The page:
The Imperial St. Petersburg Society of Naturalists founded in 1868 under St. Petersburg University, established in the 1910s an international award in the name of Alexander Onufrievich Kowalevsky, the great Russian embryologist, one of the founders of comparative developmental embryology, a graduate and later a professor of St. Petersburg University. The award consisted of a medal and a monetary prize of 250 roubles. The plaque medal was created by P. G. Stadnitsky. The front face of the medal portrayed A. O. Kowalevsky, the reverse side displayed the sea-bed with various kinds of invertebrates which Kowalevsky studied. The medal was awarded for research in comparative anatomy and embryology of animals. Manufacturing of medals and creation of the award fund was somewhat delayed. Thus the award was never given. The Fisrt World War broke out in 1914, then the February and October revolutions of 1917 took place, the civil war that lasted for many years which led to the devastation of the country. All these disasters that Russia endured made the decision of SPbSN on the international award untimely, and the award sank into oblivion for a long time.
Kowalevsky medal The idea of the Kowalevsky medal emerged again in 2000. The medal was found in the numismatic collection of the State Hermitage. It turned out that the medal was manufactured at the St. Petersburg Mint and that the Mint Museum still had the moulds for plaque casting. Unfortunately, the upper edge of the mould with the signature of A. O. Kowalevsky was damaged and had to be removed. Nevertheless, the medal was restored by efforts of the Mint
In March 2001, the SPbSN Academic Council reinstated the international award of the Society in commemoration of the 100th anniversary of A. O. Kowalevsky's death. Since 2001, the medal has been regularly awarded for distinguished achievements in comparative zoology and embryology to researchers who made significant contribution to modern ideas on phylogeny of animals, and developmental biology. The Medal Award Regulations specify that the medal in commemoration of Professor A. O. Kowalevsky "should be awarded for applying modern approaches in embryology and evolution studies".
In March 2001, the SPbSN Academic Council reinstated the international award of the Society in commemoration of the 100th anniversary of A. O. Kowalevsky's death. Since 2001, the medal has been regularly awarded for distinguished achievements in comparative zoology and embryology to researchers who made significant contribution to modern ideas on phylogeny of animals, and developmental biology. The Medal Award Regulations specify that the medal in commemoration of Professor A. O. Kowalevsky should be awarded for applying modern approaches in embryology and evolution studies.
In the year of the medal reinstatement, the award was given to several distinguished researchers of the 20th century whose works made great contribution to comparative evolutionary morphology and embryology. The award procedure stipulated a large international nomination. To hold the nomination, an International Committee was elected which consisted of well-known American, German, Spanish, Danish, Canadian and Russian scientists.
Kowalevsky medalIn 2001 medal was awarded to Donald Thomas Anderson (Australia), the world-recognised authority in comparative anatomy and embryology; Gary Freeman (USA), a recognised leader in research of embryological grounds of animal evolution; Brian Hall (Canada), who made a great contribution to the modern synthesis of embryology and evolution; Olga Mikhailovna Ivanova-Kazas, Professor of St. Petersburg State University (Russia), a distinguished representative of the St. Petersburg embryological school, the author of well-known monographs and manuals on comparative and developmental embryology; Klaus Nielsen (Denmark), who made an inestimable contribution to the development of comparative morphology and phylogeny of multi-celled organisms; Rudolf Raff (USA), the author of several books on embryology and evolution, fruitfully combining modern molecular biology approaches with comparative anatomy and phylogeny; Rupert Riedl (Austria), Honorary Professor of Vienna University, known not only for his research in marine zoology, but for his great contribution to the theoretical development of comparative morphology; Klaus Sander (Germany), Honorary Professor of Freiburg University, known for his brilliant works in descriptive and experimental embryology of insects.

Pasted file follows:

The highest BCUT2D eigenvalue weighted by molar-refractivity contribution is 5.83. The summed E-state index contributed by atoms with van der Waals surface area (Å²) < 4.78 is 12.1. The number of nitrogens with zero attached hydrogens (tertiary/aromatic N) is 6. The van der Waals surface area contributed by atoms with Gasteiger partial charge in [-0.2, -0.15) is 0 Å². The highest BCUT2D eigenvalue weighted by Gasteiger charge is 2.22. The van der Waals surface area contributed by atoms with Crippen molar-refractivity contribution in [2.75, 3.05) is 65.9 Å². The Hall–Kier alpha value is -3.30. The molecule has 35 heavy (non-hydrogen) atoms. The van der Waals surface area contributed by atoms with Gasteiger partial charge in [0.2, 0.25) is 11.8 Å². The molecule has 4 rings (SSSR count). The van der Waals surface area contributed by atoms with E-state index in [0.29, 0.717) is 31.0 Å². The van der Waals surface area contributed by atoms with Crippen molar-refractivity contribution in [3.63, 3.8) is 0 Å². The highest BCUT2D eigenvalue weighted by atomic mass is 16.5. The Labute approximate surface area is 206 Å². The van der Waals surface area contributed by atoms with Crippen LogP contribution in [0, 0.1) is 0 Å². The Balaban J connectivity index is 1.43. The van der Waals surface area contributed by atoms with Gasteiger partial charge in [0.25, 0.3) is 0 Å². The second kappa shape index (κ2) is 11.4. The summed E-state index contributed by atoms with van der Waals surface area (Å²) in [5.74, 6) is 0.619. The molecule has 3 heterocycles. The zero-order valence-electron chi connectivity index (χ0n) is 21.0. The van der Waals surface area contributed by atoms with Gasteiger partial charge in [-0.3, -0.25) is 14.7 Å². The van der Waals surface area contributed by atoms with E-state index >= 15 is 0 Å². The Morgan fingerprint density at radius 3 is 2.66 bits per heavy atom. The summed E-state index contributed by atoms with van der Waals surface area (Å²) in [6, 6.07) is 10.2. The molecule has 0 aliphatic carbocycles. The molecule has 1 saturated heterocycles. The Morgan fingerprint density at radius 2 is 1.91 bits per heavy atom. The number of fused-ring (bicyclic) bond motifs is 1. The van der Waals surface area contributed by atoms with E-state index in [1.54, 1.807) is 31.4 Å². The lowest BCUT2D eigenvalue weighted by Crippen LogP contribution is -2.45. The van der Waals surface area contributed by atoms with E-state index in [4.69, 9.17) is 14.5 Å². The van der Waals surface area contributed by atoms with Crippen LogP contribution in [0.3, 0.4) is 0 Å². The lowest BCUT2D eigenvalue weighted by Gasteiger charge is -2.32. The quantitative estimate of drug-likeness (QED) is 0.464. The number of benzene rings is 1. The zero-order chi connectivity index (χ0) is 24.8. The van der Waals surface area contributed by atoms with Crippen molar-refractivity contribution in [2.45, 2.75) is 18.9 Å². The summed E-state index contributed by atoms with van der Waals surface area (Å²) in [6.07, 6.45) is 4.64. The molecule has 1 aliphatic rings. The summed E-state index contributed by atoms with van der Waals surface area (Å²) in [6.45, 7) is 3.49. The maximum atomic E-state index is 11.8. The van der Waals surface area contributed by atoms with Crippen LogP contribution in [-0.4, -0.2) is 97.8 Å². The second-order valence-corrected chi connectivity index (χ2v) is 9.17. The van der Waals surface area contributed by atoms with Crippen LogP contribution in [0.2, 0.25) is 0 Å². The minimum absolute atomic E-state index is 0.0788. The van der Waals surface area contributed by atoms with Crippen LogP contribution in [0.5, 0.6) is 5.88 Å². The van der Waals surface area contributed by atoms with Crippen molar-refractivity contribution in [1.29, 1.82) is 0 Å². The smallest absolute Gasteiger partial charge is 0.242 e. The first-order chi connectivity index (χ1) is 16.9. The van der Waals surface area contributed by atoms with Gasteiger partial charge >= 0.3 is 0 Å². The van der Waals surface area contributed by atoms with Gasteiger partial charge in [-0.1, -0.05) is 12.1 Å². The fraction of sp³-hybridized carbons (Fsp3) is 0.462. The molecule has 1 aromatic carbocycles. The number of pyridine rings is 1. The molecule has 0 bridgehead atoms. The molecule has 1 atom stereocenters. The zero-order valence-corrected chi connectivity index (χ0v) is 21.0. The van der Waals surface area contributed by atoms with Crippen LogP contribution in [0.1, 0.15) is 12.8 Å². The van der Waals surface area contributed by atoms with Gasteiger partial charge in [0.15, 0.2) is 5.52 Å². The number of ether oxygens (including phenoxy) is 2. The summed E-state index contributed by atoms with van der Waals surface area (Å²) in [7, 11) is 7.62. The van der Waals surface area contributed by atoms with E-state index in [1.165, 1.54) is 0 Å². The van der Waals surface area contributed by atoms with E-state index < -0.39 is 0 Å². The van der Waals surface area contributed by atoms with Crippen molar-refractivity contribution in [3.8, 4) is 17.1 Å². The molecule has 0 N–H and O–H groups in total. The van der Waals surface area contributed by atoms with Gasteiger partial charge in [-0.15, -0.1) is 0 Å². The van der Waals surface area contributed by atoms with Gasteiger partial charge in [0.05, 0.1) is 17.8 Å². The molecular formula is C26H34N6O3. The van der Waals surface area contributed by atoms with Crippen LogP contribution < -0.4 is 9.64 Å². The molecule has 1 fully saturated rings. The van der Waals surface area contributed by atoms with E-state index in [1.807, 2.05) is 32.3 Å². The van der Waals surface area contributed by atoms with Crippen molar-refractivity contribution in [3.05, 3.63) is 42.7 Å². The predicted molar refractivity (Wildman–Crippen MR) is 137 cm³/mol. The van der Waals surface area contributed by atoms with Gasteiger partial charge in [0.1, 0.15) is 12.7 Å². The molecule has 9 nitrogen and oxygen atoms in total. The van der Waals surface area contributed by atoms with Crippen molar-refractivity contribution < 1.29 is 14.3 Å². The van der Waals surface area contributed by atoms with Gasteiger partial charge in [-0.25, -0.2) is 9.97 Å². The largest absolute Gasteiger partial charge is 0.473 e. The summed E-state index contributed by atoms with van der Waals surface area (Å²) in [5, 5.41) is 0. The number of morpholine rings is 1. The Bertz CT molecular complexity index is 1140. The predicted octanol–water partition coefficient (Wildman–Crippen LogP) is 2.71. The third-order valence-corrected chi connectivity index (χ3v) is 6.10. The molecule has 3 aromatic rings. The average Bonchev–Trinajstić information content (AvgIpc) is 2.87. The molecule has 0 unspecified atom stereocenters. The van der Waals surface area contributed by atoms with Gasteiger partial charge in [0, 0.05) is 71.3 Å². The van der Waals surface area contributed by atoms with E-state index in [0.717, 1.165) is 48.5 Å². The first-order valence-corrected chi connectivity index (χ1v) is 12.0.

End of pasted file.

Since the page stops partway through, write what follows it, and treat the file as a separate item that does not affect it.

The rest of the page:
Since 2002, only one medal has been awarded annually. In 2002, Eric Davidson, Professor of California Institute of Technology and member of the United States National Academy of Sciences, got the highest rating and was awarded the medal. Eric Davidson is one of the most outstanding modern molecular biologists successfully working in developmental genetics. He is the author of an ingenious theory on the origin of bilateral animals. The theory is based on recognition of the leading role of the evolution of genome regulatory systems. In 2003, according to the recommendation of the International Committee, the Kovalevsky Medal was awarded to Walter Gehring (Switzeland), Professor and distinguished molecular developmental biologist, whose works on genetic systems that control embryonic development showed that invertebrates and vertebrates have identical control systems. In 2004 the SPbSN Academic Council, considering the results of the international nomination, unanimously decided on awarding the Alexandr Kowalevsky Medal to Scott Gilbert, USA, Professor of Swarthmore College, Honorary Member of SPbSN. Scott Gilbert is known in the scientific community not only for his ingenious works in comparative embryology of turtles, but also for his deep theoretical research in evolutionary and ecological developmental biology, which showed the importance and future prospects of these new trends in biology. His "Developmental Biology", the world-famous textbook which ran into eight editions is a true encyclopedia of modern embryology. Nori Satoh Professor of Department of Zoology, Kyoto University, Japan, was the winner of the 2005 of the Kowalevsky Medal. Nori Satoh is now recognized as the founding father of the study of ascidian developmental biology at the molecular level, and remains even to this day one of the acknowledged leaders in this field. Even now, he continues to work to open up new perspectives on evolutionary developmental genomics, through studies of his favorite animals, the ascidians. Professor of Oxford University (UK) Peter Holland, who for nearly 20 years has argued that the evolution of animal diversity can be understood by considering both the phylogenetic distribution of homeobox and other developmentally important genes and their association with genetic diversity and morphological variability, has won the 2006 Alexander Kowalevsky Medal. Professor Michael Akam, Director, University Museum of Zoology of Cambridge one of the founders of modern evolutionary developmental biology, has won the 2007 Alexander Kowalevsky Medal. This prize recognizes outstanding contributions to the field of evolutionary developmental biology. The winner of 2008 was Sean B. Carroll is an award-winning scientist, author, and educator. He is currently Professor of Molecular Biology and Genetics and an Investigator with the Howard Hughes Medical Institute at the University of Wisconsin USA. His research has centered on the genes that control animal body patterns and play major roles in the evolution of animal diversity. Mark Q. Martindale, director of the Kewalo Marine Laboratory and Professor in the Pacific Biosciences Research Center (PBRC) at the University of Hawai'i at Manoa (USA), has been awarded the Alexander Kowalevsky Medal in 2009 for his contributions to the field of evolutionary developmental biology. Dr. Martindale is one of the world's foremost comparative embryologists and a leader in the field of evolutionary developmental biology. Dr. Martindale has used evolution as an integrating principle for his empirical studies of the cellular and molecular aspects of development of a wide range of animals from diverse taxa, mostly marine species. It should be mentioned that the reinstatement of the international award of the St. Petersburg Society of Naturalists, the Alexander Kowalevsky Medal, was warmly welcomed by the scientific community. In January 2003, the Symposium of Alexander Kowalevsky Medal winners were held with great success in Toronto as a part of the annual Congress of the Society for Integrative and Comparative Biology.